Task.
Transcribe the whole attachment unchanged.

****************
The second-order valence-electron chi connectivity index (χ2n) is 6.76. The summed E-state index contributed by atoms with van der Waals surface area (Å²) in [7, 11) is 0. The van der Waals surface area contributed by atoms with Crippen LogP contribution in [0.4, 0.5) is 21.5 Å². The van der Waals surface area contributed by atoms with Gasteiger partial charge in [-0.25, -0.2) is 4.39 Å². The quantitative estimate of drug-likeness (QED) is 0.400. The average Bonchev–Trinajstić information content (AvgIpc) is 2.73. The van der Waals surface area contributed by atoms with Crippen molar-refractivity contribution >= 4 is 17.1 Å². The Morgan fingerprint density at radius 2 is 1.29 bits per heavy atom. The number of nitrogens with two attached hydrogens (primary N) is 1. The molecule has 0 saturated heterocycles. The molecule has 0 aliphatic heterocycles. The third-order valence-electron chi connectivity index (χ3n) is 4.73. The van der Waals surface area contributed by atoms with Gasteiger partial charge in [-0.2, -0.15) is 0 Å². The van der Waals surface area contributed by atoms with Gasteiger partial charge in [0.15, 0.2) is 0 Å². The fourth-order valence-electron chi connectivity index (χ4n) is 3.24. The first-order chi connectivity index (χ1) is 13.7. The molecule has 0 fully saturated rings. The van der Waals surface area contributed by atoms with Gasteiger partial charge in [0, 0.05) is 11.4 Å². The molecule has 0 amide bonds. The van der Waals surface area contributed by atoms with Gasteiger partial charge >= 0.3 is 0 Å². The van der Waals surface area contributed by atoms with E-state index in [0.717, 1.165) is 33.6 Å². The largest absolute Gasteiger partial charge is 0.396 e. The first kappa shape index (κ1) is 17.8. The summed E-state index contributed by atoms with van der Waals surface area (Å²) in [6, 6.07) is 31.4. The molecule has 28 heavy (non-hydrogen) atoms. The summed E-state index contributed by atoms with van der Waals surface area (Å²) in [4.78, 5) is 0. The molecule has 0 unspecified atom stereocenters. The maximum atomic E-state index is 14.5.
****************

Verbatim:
The second-order valence-electron chi connectivity index (χ2n) is 6.76. The summed E-state index contributed by atoms with van der Waals surface area (Å²) in [7, 11) is 0. The van der Waals surface area contributed by atoms with Crippen LogP contribution in [0.4, 0.5) is 21.5 Å². The van der Waals surface area contributed by atoms with Gasteiger partial charge in [-0.25, -0.2) is 4.39 Å². The quantitative estimate of drug-likeness (QED) is 0.400. The average Bonchev–Trinajstić information content (AvgIpc) is 2.73. The van der Waals surface area contributed by atoms with Crippen molar-refractivity contribution >= 4 is 17.1 Å². The Morgan fingerprint density at radius 2 is 1.29 bits per heavy atom. The number of nitrogens with two attached hydrogens (primary N) is 1. The molecule has 0 saturated heterocycles. The molecule has 0 aliphatic heterocycles. The third-order valence-electron chi connectivity index (χ3n) is 4.73. The van der Waals surface area contributed by atoms with Gasteiger partial charge in [-0.2, -0.15) is 0 Å². The van der Waals surface area contributed by atoms with Gasteiger partial charge in [0.15, 0.2) is 0 Å². The fourth-order valence-electron chi connectivity index (χ4n) is 3.24. The first-order chi connectivity index (χ1) is 13.7. The molecule has 0 fully saturated rings. The van der Waals surface area contributed by atoms with Gasteiger partial charge in [0, 0.05) is 11.4 Å². The molecule has 0 amide bonds. The van der Waals surface area contributed by atoms with Gasteiger partial charge >= 0.3 is 0 Å². The van der Waals surface area contributed by atoms with E-state index in [0.717, 1.165) is 33.6 Å². The largest absolute Gasteiger partial charge is 0.396 e. The first kappa shape index (κ1) is 17.8. The summed E-state index contributed by atoms with van der Waals surface area (Å²) in [6, 6.07) is 31.4. The molecule has 28 heavy (non-hydrogen) atoms. The summed E-state index contributed by atoms with van der Waals surface area (Å²) in [4.78, 5) is 0. The molecule has 0 unspecified atom stereocenters. The maximum atomic E-state index is 14.5.